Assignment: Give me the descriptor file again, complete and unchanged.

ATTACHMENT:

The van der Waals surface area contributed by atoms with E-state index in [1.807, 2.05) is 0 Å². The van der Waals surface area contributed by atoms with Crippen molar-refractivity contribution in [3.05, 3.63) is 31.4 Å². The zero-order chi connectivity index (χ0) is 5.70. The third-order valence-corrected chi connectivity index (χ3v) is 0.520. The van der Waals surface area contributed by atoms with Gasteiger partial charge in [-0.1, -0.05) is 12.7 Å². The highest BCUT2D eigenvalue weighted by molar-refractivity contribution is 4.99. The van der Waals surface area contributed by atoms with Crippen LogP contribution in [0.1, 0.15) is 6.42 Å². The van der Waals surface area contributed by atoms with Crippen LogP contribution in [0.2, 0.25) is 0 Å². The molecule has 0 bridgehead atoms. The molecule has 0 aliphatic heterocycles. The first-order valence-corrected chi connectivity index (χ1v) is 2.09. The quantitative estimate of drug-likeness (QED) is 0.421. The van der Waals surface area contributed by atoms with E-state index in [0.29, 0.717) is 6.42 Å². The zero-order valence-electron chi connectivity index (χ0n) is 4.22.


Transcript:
The van der Waals surface area contributed by atoms with E-state index in [1.807, 2.05) is 0 Å². The van der Waals surface area contributed by atoms with Crippen molar-refractivity contribution in [3.05, 3.63) is 31.4 Å². The zero-order chi connectivity index (χ0) is 5.70. The third-order valence-corrected chi connectivity index (χ3v) is 0.520. The van der Waals surface area contributed by atoms with Gasteiger partial charge in [-0.1, -0.05) is 12.7 Å². The highest BCUT2D eigenvalue weighted by molar-refractivity contribution is 4.99. The van der Waals surface area contributed by atoms with Crippen LogP contribution in [0.1, 0.15) is 6.42 Å². The van der Waals surface area contributed by atoms with Crippen LogP contribution in [0.2, 0.25) is 0 Å². The molecule has 0 bridgehead atoms. The molecule has 0 aliphatic heterocycles. The first-order valence-corrected chi connectivity index (χ1v) is 2.09. The quantitative estimate of drug-likeness (QED) is 0.421. The van der Waals surface area contributed by atoms with E-state index in [0.29, 0.717) is 6.42 Å². The zero-order valence-electron chi connectivity index (χ0n) is 4.22.